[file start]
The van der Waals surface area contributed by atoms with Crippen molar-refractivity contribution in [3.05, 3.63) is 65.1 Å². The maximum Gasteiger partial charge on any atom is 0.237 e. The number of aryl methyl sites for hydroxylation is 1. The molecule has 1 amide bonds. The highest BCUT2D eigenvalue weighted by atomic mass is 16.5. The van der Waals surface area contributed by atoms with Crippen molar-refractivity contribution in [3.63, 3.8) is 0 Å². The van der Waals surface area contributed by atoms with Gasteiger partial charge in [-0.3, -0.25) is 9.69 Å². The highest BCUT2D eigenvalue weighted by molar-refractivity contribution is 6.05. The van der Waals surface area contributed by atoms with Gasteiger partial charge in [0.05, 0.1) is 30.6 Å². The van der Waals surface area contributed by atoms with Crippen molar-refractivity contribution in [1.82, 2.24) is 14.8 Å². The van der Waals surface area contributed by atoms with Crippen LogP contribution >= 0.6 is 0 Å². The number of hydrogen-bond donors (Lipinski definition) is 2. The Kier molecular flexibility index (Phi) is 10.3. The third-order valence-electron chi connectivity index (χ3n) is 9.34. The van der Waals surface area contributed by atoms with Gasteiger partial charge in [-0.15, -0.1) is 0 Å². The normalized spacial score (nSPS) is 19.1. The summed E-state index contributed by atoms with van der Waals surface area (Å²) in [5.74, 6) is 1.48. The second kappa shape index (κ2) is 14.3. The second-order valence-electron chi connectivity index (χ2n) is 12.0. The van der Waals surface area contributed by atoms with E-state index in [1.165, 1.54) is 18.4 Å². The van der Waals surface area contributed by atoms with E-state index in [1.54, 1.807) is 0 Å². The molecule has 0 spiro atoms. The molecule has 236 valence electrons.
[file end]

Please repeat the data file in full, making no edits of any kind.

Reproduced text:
The van der Waals surface area contributed by atoms with Crippen molar-refractivity contribution in [3.05, 3.63) is 65.1 Å². The maximum Gasteiger partial charge on any atom is 0.237 e. The number of aryl methyl sites for hydroxylation is 1. The molecule has 1 amide bonds. The highest BCUT2D eigenvalue weighted by atomic mass is 16.5. The van der Waals surface area contributed by atoms with Crippen molar-refractivity contribution in [3.63, 3.8) is 0 Å². The van der Waals surface area contributed by atoms with Gasteiger partial charge in [-0.3, -0.25) is 9.69 Å². The highest BCUT2D eigenvalue weighted by molar-refractivity contribution is 6.05. The van der Waals surface area contributed by atoms with Gasteiger partial charge in [0.05, 0.1) is 30.6 Å². The van der Waals surface area contributed by atoms with Crippen molar-refractivity contribution in [1.82, 2.24) is 14.8 Å². The van der Waals surface area contributed by atoms with Crippen LogP contribution >= 0.6 is 0 Å². The number of hydrogen-bond donors (Lipinski definition) is 2. The Kier molecular flexibility index (Phi) is 10.3. The third-order valence-electron chi connectivity index (χ3n) is 9.34. The van der Waals surface area contributed by atoms with Gasteiger partial charge in [-0.15, -0.1) is 0 Å². The normalized spacial score (nSPS) is 19.1. The summed E-state index contributed by atoms with van der Waals surface area (Å²) in [5.74, 6) is 1.48. The second kappa shape index (κ2) is 14.3. The second-order valence-electron chi connectivity index (χ2n) is 12.0. The van der Waals surface area contributed by atoms with E-state index in [1.165, 1.54) is 18.4 Å². The van der Waals surface area contributed by atoms with E-state index in [1.54, 1.807) is 0 Å². The molecule has 0 spiro atoms. The molecule has 236 valence electrons.